Most years you can expect the Preakness Stakes (G1) at Pimlico to be won by a tried-and-true Triple Crown contender who ran in the Kentucky Derby (G1) two weeks prior.
The stats are impressive: 31 of the last 35 Preakness winners exited a start in the Kentucky Derby. So it’s safe to say “new shooters” have been at a disadvantage in the second leg of the Triple Crown. But this year the first four horses to cross the finish line in the Derby—Maximum Security, Country House, Code of Honor, and Tacitus—will be skipping the Preakness for various reasons, opening the door for a newcomer to step up and surprise at Pimlico.
So who are the top contenders to consider? The race is still ten days away, but here are the five horses I’m most interested in at the moment….
This talented colt caught my eye on the Derby trail with his professional, focused running style and his ability to finish fast in the homestretch. Unfortunately he got trapped behind horses in both the Sunland Derby (G3) and the Lexington Stakes (G3), and was further compromised by a dead rail in the latter race, so he failed to qualify for the Kentucky Derby. His connections have since regrouped to target the Preakness, where a clean outside trip could help Anothertwistafate deliver a career-best performance.
He didn’t get an ideal trip in the Kentucky Derby, rating in between and behind horses for much of the race before rallying mildly in the homestretch. A fast track, a smaller field and a clean run outside of horses could make all the difference for Improbable, so keep an eye on the weather forecast and the post position draw. A cleaner run in the Arkansas Derby (G1) saw Improbable finish ahead of Kentucky Derby winner Country House by 5 3/4 lengths.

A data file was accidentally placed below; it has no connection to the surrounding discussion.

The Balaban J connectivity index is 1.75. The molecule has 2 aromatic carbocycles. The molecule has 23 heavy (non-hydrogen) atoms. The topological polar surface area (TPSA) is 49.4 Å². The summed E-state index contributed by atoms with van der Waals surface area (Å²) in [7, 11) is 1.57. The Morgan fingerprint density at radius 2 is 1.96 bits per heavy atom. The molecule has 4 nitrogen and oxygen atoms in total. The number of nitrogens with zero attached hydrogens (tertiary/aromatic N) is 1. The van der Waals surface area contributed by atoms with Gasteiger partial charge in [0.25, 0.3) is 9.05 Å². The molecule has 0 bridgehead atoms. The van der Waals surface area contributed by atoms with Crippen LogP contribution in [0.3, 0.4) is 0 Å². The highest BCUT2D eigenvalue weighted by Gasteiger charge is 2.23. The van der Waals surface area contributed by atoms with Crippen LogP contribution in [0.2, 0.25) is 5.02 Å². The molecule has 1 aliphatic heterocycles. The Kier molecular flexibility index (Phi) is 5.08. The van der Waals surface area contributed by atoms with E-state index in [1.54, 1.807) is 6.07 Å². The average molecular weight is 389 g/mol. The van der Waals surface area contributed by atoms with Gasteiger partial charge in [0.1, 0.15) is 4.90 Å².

War of Will
Considering how War of Will was reluctant to settle early in the Kentucky Derby and got shut off by Maximum Security on the far turn, he ran a huge race to challenge for the lead at the quarter pole and remain thoroughly in contention until the final furlong. His best races have come with outside stalking trips, so like Anothertwistafate and Improbable, an outside draw in the Preakness would be beneficial.
The Fountain of Youth Stakes (G2) runner-up kept good company throughout the winter and was compromised by the slow early/fast late race shape of the Florida Derby (G1), where he finished fourth behind Maximum Security and Code of Honor. The only problem with Bourbon War is his running style—as a one-run deep closer, he’s reliant on a fast pace to set up his late charge.
He was aided by an unimpeded run over the best part of the track when defeating Anothertwistafate by 1 3/4 lengths in the Lexington Stakes (G3) at Keeneland, but Owendale was also full of run in the homestretch and fired off solid speed figures (98 Beyer and 99 Brisnet) that would make him competitive in the Preakness. This improving colt might be getting good at just the right time.